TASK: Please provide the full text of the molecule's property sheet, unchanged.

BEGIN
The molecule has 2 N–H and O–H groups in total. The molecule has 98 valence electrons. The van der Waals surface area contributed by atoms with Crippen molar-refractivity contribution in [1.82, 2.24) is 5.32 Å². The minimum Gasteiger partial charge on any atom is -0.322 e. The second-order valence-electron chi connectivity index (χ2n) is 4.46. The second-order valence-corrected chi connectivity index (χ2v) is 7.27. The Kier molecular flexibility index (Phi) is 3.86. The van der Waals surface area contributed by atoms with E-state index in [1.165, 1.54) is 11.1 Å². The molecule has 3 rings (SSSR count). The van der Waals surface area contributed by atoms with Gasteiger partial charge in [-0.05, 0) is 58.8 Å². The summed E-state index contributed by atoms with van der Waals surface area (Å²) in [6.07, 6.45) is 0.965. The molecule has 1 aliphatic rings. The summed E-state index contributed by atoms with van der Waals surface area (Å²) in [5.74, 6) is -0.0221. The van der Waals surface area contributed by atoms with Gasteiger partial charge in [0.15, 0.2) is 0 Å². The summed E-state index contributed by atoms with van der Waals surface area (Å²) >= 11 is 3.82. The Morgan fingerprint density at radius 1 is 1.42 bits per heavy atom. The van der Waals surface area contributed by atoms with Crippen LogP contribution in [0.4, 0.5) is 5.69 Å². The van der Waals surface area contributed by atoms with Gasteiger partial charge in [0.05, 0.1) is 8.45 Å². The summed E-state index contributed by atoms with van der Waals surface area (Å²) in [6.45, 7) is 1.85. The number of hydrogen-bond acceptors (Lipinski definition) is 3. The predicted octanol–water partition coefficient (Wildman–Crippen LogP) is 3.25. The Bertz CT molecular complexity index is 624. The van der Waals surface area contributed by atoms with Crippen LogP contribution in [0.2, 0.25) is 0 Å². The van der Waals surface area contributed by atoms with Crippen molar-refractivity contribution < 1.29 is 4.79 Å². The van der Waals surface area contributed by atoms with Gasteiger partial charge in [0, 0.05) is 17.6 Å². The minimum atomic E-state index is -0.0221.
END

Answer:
The molecule has 2 N–H and O–H groups in total. The molecule has 98 valence electrons. The van der Waals surface area contributed by atoms with Crippen molar-refractivity contribution in [1.82, 2.24) is 5.32 Å². The minimum Gasteiger partial charge on any atom is -0.322 e. The second-order valence-electron chi connectivity index (χ2n) is 4.46. The second-order valence-corrected chi connectivity index (χ2v) is 7.27. The Kier molecular flexibility index (Phi) is 3.86. The van der Waals surface area contributed by atoms with E-state index in [1.165, 1.54) is 11.1 Å². The molecule has 3 rings (SSSR count). The van der Waals surface area contributed by atoms with Gasteiger partial charge in [-0.05, 0) is 58.8 Å². The summed E-state index contributed by atoms with van der Waals surface area (Å²) in [6.07, 6.45) is 0.965. The molecule has 1 aliphatic rings. The summed E-state index contributed by atoms with van der Waals surface area (Å²) in [5.74, 6) is -0.0221. The van der Waals surface area contributed by atoms with Gasteiger partial charge in [0.15, 0.2) is 0 Å². The summed E-state index contributed by atoms with van der Waals surface area (Å²) >= 11 is 3.82. The Morgan fingerprint density at radius 1 is 1.42 bits per heavy atom. The van der Waals surface area contributed by atoms with Crippen LogP contribution in [0.4, 0.5) is 5.69 Å². The van der Waals surface area contributed by atoms with Gasteiger partial charge in [0.05, 0.1) is 8.45 Å². The summed E-state index contributed by atoms with van der Waals surface area (Å²) in [6.45, 7) is 1.85. The number of hydrogen-bond acceptors (Lipinski definition) is 3. The predicted octanol–water partition coefficient (Wildman–Crippen LogP) is 3.25. The Bertz CT molecular complexity index is 624. The van der Waals surface area contributed by atoms with Crippen LogP contribution in [0.2, 0.25) is 0 Å². The van der Waals surface area contributed by atoms with Crippen molar-refractivity contribution < 1.29 is 4.79 Å². The van der Waals surface area contributed by atoms with Gasteiger partial charge in [0, 0.05) is 17.6 Å². The minimum atomic E-state index is -0.0221.